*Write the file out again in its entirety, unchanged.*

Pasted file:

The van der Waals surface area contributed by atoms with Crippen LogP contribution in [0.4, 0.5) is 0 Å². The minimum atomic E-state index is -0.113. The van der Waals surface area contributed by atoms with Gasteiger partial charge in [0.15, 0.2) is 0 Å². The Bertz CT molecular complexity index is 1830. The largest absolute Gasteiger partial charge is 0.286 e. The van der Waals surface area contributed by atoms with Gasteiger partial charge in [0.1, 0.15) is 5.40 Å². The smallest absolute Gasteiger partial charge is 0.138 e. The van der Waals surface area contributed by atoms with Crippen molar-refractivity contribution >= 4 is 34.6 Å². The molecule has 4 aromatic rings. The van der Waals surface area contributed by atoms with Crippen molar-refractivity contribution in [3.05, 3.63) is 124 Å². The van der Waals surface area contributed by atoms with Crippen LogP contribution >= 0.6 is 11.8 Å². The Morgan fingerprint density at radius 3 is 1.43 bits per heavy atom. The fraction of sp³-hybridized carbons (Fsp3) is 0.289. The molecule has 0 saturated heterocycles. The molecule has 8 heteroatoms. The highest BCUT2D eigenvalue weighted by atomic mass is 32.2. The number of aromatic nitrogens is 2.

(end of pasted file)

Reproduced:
The van der Waals surface area contributed by atoms with Crippen LogP contribution in [0.4, 0.5) is 0 Å². The minimum atomic E-state index is -0.113. The van der Waals surface area contributed by atoms with Gasteiger partial charge in [0.15, 0.2) is 0 Å². The Bertz CT molecular complexity index is 1830. The largest absolute Gasteiger partial charge is 0.286 e. The van der Waals surface area contributed by atoms with Gasteiger partial charge in [0.1, 0.15) is 5.40 Å². The smallest absolute Gasteiger partial charge is 0.138 e. The van der Waals surface area contributed by atoms with Crippen molar-refractivity contribution >= 4 is 34.6 Å². The molecule has 4 aromatic rings. The van der Waals surface area contributed by atoms with Crippen molar-refractivity contribution in [3.05, 3.63) is 124 Å². The van der Waals surface area contributed by atoms with Crippen LogP contribution >= 0.6 is 11.8 Å². The Morgan fingerprint density at radius 3 is 1.43 bits per heavy atom. The fraction of sp³-hybridized carbons (Fsp3) is 0.289. The molecule has 0 saturated heterocycles. The molecule has 8 heteroatoms. The highest BCUT2D eigenvalue weighted by atomic mass is 32.2. The number of aromatic nitrogens is 2.